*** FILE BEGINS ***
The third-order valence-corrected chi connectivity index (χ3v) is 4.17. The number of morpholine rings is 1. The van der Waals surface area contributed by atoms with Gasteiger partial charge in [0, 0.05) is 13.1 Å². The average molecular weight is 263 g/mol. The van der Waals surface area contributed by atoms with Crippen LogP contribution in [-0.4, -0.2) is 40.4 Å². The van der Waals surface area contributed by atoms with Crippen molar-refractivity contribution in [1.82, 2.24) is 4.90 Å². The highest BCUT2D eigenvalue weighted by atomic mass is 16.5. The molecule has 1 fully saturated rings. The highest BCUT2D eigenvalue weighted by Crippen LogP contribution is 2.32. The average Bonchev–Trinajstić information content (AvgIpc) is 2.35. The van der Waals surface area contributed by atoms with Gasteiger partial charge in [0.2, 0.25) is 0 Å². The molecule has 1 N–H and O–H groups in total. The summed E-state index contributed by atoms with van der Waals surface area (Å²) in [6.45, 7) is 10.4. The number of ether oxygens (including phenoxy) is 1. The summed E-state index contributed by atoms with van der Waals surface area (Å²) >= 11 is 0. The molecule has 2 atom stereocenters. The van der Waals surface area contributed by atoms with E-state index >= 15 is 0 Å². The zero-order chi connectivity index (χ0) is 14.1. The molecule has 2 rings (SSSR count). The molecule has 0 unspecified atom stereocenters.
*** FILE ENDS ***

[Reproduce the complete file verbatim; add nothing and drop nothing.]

The third-order valence-corrected chi connectivity index (χ3v) is 4.17. The number of morpholine rings is 1. The van der Waals surface area contributed by atoms with Gasteiger partial charge in [0, 0.05) is 13.1 Å². The average molecular weight is 263 g/mol. The van der Waals surface area contributed by atoms with Crippen LogP contribution in [-0.4, -0.2) is 40.4 Å². The van der Waals surface area contributed by atoms with Crippen molar-refractivity contribution in [1.82, 2.24) is 4.90 Å². The highest BCUT2D eigenvalue weighted by atomic mass is 16.5. The molecule has 1 fully saturated rings. The highest BCUT2D eigenvalue weighted by Crippen LogP contribution is 2.32. The average Bonchev–Trinajstić information content (AvgIpc) is 2.35. The van der Waals surface area contributed by atoms with Gasteiger partial charge in [0.2, 0.25) is 0 Å². The molecule has 1 N–H and O–H groups in total. The summed E-state index contributed by atoms with van der Waals surface area (Å²) in [6.45, 7) is 10.4. The number of ether oxygens (including phenoxy) is 1. The summed E-state index contributed by atoms with van der Waals surface area (Å²) >= 11 is 0. The molecule has 2 atom stereocenters. The van der Waals surface area contributed by atoms with E-state index >= 15 is 0 Å². The zero-order chi connectivity index (χ0) is 14.1. The molecule has 2 rings (SSSR count). The molecule has 0 unspecified atom stereocenters.